. HTTP.SYS will loose existing client-connections after running IISRESET.

: All incoming requests will need to establish new connections(port 80 by default) again.

. Web browsers can’t connect the IIS server during restarting IIS (downtime).

. While its restarting services, requests from browsers are being missed. (downtime)

. A worker process can’t keep any data – cached objects & binaries

: In-Process session state, compiled binaries for ASP/ASP.NET in a process memory, Application cache.


Recycling Application Pools

Now, recycling application pools is available in IIS6 & IIS7.x. let me tell you how it works.

When you conduct recycling, it invokes a new worker process first, and then shutdown the old worker process. This is the point. You will be able to find that this steps support high-availability of IIS.

For IIS administrators, let’s see the each step of recycling application pools as follows,

In IIS server, run ‘IISAPP’ to identify current application pools(there’s one at the moment),


Check the process ID of W3WP, 884.

(IISAPP is a command, and a script to display PID & name of Application Pool in Windows 2003.)

Now, I run recycling the application pool using IIS Manager.


Just after running ‘Recycle’, you can see that there’re 2 worker processes, by running ‘IISAPP’ command, or in a task manger to display a list of processes.

A worker process with PID-3384, is a newly created process, before shutting down the existing one(884).


After shutting down the old W3WP.exe, we have only one W3WP(3384), a new worker process as shown below.


So, this helps you to understand how recycling goes. It starts a new worker process first, and shutdown previous one. If you remember that roles of HTTP.SYS component, routing incoming requests from client browsers, happens in the kernel. In other words, once recycling happens, HTTP.SYS starts dispatching incoming requests to the newly created process, which belongs a new queue for its worker process, and the old worker process just need to complete existing requests those are already dispatched previously.


By doing so, IIS can handle all the requests while recycling application pools without any requests loss. In addition, http.sys keeps its roles, that means there’s no physical network connection loss between browsers, and IIS server. In this case, there’s no overhead to re-establish network connections those can cause CPU overhead, especially for secure sessions(HTTPs). A worker process can take over WWW services gracefully without downtime.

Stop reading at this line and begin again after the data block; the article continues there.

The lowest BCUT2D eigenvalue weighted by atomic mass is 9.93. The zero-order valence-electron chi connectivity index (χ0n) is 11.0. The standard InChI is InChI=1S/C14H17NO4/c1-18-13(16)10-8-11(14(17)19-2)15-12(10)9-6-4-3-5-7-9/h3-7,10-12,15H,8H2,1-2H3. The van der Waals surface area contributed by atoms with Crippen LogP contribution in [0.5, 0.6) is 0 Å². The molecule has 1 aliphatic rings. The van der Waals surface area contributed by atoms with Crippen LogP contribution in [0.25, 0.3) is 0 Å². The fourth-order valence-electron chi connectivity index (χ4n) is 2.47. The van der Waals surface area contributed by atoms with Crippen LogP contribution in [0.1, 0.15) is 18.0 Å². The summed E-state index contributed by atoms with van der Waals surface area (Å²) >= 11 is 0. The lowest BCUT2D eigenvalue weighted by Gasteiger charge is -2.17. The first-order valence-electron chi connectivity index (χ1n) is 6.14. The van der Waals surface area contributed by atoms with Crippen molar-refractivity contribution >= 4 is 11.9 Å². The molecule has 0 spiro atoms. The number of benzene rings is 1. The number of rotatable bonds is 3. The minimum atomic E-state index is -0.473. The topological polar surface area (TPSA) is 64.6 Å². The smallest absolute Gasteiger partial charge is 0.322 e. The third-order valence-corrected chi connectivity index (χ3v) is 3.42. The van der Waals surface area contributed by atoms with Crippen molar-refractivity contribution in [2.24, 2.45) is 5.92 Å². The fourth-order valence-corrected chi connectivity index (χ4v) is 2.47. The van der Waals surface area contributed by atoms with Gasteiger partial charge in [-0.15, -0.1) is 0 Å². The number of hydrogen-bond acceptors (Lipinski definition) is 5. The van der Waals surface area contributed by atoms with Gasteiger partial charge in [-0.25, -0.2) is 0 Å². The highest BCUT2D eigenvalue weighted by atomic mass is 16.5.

Does IIS guarantee there’s no loss of current applications during the recycling?

Basically, yes it does, but there’s an exception.

Both IISRESET & Recycling has time-out value. So, applications in the w3wp process can be completed within the time-out, recycling can be done without any abnormal termination of applications.


As shown above, IIS has ‘shutdown time limit’, 90 seconds by default. If the request(or any running application) meets this value, it fails to shutdown without any problem, it means the applications in the process at the moment, can meet an error, because the application pool will be gone anyway. In spite of this time-out error, we can say recycling supports high-availability of IIS services, if you can agree that errors are different issues.


Advantages of using IIS recycling feature

. All the clients can connect IIS server, and every requests will be handled without downtime.

. There’s no connection loss.

. Faster operation than IISRESET to initialize system resource(memory).


Common problems of IISRESET & Recycling

. Any data, stored in a worker process(W3WP.EXE) will be lost.

: In-Proc session state, compiled binaries of ASP/ASP.NET in a process memory, application cache


Which one should I choose for my requirement?

In most cases, you may choose ‘Recycling AppPool’.

let me enumerate common reasons for administrators to run IISRESET, or recycle, as follows,

. Administrators made some changes of IIS settings, and want to apply changes.

. IIS has a memory leak issue. The memory usage of web applications keeps growing.

. Based on findings of your IT staff, it’s recommended to restart IIS in a regular way.

. IIS becomes unresponsive (or much delayed response) sometimes.


Do you have a same reason with the above? For every reasons in above, recycling is enough operation for IIS administrators, rather than running IISRESET which stops all & starts all.

(In terms of memory leak issues in IIS, I’m going to post an article with more technical details. Both recycling & IISRESET can’t fix the root cause of any leak issues. It helps symptom of leak problems. Anyway, a worker process & committed memory for the process will be gone after recycling.)


BTW, any benefits to use IISRESET?

Rebooting Windows servers, or restarting IIS services(IISRESET) can be much more than just enough & effective operations that you need. I hope you already found it.